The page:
The most honest advice I can give you as you search through the pantheon of steamy reading (a process that has yet to bore me – there’s just SO much of it) is this: take a good hard look at the books you enjoy apart from romance. What do you read most often? Fantasy? Sci-Fi? Crime? Examine your existing bookshelf and take stock of what you already know you like.

Additionally, throw away any preconceived notions. I know plenty of lesbians who read smut about gay men. We all have our turn ons; don’t shy away from yours.

Next, trust your fellow readers, but trust yourself more. If a book about alien werewolf people seemed good enough for someone to have rated it five stars, it must turn someone’s crank. You will probably go through some you’re not crazy about before you get to the stuff that really does do it for you. A particular favorite series of mine is realm-traveling vampire steampunk. No joke. Another involves post-apocalyptic tattooed bootlegging bikers. We all have our vices. (See below for links…)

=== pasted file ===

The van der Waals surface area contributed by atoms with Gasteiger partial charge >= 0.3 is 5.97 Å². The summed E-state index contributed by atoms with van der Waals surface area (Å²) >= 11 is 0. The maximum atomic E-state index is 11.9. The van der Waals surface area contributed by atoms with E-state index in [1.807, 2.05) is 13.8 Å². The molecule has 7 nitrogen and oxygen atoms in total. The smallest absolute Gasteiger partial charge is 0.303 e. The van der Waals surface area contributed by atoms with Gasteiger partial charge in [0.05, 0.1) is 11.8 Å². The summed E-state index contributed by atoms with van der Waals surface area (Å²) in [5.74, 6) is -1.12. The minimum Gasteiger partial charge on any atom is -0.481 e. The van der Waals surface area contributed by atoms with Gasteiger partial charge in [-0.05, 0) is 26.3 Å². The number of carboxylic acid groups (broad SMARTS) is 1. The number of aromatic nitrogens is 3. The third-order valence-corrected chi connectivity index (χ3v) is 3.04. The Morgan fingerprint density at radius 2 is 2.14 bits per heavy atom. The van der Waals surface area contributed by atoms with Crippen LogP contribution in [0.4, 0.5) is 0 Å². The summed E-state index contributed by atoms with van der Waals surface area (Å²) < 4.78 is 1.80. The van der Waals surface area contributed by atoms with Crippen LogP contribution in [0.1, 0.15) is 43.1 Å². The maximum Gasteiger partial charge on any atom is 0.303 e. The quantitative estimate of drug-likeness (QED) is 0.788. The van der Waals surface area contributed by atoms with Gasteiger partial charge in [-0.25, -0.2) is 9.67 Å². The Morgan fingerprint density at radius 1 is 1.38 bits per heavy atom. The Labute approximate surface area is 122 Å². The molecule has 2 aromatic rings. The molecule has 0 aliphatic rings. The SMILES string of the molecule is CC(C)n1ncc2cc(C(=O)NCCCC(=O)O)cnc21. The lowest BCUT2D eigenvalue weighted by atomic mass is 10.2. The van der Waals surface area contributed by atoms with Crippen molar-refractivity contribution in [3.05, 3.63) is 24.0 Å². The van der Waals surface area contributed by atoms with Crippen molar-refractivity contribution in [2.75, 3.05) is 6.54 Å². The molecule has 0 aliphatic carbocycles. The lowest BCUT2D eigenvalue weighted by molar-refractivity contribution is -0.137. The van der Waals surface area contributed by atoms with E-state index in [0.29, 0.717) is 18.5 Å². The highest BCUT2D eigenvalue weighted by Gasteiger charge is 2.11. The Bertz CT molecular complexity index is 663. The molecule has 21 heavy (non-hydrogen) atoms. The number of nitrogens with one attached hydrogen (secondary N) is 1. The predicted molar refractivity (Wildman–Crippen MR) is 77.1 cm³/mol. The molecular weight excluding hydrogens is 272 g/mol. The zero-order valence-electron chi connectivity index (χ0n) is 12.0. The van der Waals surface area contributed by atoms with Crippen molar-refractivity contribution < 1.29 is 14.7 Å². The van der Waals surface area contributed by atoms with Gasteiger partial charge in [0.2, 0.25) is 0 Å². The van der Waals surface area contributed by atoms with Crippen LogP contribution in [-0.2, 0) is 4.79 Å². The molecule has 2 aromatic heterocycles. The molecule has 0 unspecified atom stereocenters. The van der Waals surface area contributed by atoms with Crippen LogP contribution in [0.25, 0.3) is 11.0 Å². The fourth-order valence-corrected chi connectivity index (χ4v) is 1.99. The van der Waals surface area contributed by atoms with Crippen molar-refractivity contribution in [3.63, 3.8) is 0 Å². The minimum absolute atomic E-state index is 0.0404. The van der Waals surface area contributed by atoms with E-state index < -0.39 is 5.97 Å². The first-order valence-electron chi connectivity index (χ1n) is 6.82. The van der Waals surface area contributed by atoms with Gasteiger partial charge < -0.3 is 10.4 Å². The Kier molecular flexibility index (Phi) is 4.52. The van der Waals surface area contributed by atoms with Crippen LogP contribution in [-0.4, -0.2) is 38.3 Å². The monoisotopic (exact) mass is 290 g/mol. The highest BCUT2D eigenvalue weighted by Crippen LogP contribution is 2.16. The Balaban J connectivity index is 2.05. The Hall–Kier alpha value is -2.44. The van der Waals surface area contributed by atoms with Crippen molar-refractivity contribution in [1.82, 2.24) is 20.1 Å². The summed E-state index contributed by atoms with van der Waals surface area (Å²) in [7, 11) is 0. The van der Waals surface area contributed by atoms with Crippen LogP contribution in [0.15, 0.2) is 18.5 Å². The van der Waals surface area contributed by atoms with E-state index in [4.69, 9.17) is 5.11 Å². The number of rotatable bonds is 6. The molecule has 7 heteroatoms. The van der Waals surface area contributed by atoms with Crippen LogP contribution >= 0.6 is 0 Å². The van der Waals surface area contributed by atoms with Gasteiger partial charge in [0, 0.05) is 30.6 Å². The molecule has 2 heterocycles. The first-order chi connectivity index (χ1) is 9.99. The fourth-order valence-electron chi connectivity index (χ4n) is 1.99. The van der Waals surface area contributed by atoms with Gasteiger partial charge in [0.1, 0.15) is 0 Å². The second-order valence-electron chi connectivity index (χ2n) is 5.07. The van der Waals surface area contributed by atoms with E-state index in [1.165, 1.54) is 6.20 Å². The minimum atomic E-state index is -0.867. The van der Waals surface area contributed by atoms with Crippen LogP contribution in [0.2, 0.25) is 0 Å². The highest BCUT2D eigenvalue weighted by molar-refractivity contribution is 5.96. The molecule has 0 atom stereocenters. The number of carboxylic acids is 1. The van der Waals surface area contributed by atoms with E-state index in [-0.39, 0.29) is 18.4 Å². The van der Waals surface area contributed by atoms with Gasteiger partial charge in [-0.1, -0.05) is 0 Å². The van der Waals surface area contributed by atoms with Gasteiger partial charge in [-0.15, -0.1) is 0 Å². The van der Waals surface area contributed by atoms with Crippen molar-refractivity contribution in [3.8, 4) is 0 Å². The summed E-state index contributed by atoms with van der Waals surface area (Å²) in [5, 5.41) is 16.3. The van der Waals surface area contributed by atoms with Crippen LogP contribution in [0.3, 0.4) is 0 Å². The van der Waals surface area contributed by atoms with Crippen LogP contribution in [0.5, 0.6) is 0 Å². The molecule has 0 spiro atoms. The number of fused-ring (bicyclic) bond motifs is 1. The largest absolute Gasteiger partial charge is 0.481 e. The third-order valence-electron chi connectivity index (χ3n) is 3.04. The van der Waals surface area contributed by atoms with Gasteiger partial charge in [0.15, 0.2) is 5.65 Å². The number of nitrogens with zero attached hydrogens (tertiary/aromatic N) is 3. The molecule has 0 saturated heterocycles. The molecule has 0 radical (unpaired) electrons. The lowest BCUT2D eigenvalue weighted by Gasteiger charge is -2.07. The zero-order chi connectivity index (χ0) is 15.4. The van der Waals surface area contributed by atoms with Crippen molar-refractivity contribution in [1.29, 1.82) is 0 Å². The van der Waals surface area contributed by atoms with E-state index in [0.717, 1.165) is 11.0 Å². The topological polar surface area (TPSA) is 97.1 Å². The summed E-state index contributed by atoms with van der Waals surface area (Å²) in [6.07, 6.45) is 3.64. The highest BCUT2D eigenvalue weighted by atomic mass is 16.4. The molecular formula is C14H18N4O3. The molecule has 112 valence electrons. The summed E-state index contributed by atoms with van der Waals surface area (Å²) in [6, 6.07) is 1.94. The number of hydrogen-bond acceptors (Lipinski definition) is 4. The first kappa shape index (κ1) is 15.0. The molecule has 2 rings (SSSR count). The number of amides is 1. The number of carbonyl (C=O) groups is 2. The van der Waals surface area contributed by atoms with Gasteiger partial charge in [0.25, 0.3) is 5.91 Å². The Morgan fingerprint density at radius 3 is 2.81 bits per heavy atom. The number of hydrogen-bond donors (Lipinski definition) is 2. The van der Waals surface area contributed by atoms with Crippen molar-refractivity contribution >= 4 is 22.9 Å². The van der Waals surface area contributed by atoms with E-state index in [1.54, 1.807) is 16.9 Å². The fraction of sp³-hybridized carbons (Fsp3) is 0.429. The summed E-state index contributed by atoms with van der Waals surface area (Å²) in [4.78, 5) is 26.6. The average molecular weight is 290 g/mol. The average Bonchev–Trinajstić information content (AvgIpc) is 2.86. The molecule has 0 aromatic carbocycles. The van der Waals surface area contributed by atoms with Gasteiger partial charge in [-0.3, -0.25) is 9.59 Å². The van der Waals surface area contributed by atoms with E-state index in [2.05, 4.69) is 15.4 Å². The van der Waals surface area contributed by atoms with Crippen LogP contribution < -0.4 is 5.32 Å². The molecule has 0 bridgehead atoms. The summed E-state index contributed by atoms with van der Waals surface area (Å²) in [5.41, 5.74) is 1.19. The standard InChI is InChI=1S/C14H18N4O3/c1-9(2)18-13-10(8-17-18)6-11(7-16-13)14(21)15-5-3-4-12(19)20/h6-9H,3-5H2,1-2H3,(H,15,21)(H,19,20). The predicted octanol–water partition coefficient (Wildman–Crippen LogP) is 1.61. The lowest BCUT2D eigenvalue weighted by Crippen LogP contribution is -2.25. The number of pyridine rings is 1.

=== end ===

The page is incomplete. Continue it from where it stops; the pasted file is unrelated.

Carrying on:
Finally (and I cannot stress this point enough), understand that there is no shame whatsoever in reading whatever the hell you want.

Happy reading, loves.


2017 Reading Challenge

I’ve committed myself to reading 75 books by the end of this year.

This is almost laughable. I definitely should have set it higher.


The screenshot above is actually incomplete. I read 108 books last year, and I’ve read seven books so far in 2017. Number eight is excellent so far.

Book of the Month and Scribd have done excellent things for my personal library.